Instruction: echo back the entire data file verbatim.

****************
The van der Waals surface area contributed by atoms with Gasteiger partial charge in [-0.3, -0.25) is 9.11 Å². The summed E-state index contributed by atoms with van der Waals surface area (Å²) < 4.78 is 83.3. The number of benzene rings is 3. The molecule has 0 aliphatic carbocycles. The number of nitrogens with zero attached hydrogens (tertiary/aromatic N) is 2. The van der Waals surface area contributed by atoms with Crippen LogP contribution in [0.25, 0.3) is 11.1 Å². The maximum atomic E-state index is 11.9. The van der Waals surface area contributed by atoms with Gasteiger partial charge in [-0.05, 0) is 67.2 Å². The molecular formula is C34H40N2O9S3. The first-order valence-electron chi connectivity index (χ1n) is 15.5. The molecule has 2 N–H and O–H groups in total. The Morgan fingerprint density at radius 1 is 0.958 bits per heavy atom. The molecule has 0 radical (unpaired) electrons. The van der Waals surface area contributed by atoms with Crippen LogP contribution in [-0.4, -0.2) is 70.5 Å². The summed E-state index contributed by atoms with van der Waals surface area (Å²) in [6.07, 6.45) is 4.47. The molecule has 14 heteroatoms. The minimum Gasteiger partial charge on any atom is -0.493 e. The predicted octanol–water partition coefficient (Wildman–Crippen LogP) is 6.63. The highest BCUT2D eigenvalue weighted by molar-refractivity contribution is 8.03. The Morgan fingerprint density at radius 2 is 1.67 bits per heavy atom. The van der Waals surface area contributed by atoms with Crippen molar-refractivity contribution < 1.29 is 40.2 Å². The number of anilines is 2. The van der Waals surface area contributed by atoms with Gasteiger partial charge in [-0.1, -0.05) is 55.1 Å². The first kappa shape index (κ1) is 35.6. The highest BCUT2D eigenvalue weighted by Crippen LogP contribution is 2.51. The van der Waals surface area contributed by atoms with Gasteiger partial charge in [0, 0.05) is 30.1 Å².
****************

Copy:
The van der Waals surface area contributed by atoms with Gasteiger partial charge in [-0.3, -0.25) is 9.11 Å². The summed E-state index contributed by atoms with van der Waals surface area (Å²) < 4.78 is 83.3. The number of benzene rings is 3. The molecule has 0 aliphatic carbocycles. The number of nitrogens with zero attached hydrogens (tertiary/aromatic N) is 2. The van der Waals surface area contributed by atoms with Crippen LogP contribution in [0.25, 0.3) is 11.1 Å². The maximum atomic E-state index is 11.9. The van der Waals surface area contributed by atoms with Gasteiger partial charge in [-0.05, 0) is 67.2 Å². The molecular formula is C34H40N2O9S3. The first-order valence-electron chi connectivity index (χ1n) is 15.5. The molecule has 2 N–H and O–H groups in total. The Morgan fingerprint density at radius 1 is 0.958 bits per heavy atom. The molecule has 0 radical (unpaired) electrons. The van der Waals surface area contributed by atoms with Crippen LogP contribution in [-0.4, -0.2) is 70.5 Å². The summed E-state index contributed by atoms with van der Waals surface area (Å²) in [6.07, 6.45) is 4.47. The molecule has 14 heteroatoms. The minimum Gasteiger partial charge on any atom is -0.493 e. The predicted octanol–water partition coefficient (Wildman–Crippen LogP) is 6.63. The highest BCUT2D eigenvalue weighted by molar-refractivity contribution is 8.03. The Morgan fingerprint density at radius 2 is 1.67 bits per heavy atom. The van der Waals surface area contributed by atoms with Crippen molar-refractivity contribution < 1.29 is 40.2 Å². The number of anilines is 2. The van der Waals surface area contributed by atoms with Gasteiger partial charge in [-0.1, -0.05) is 55.1 Å². The first kappa shape index (κ1) is 35.6. The highest BCUT2D eigenvalue weighted by Crippen LogP contribution is 2.51. The van der Waals surface area contributed by atoms with Gasteiger partial charge in [0, 0.05) is 30.1 Å².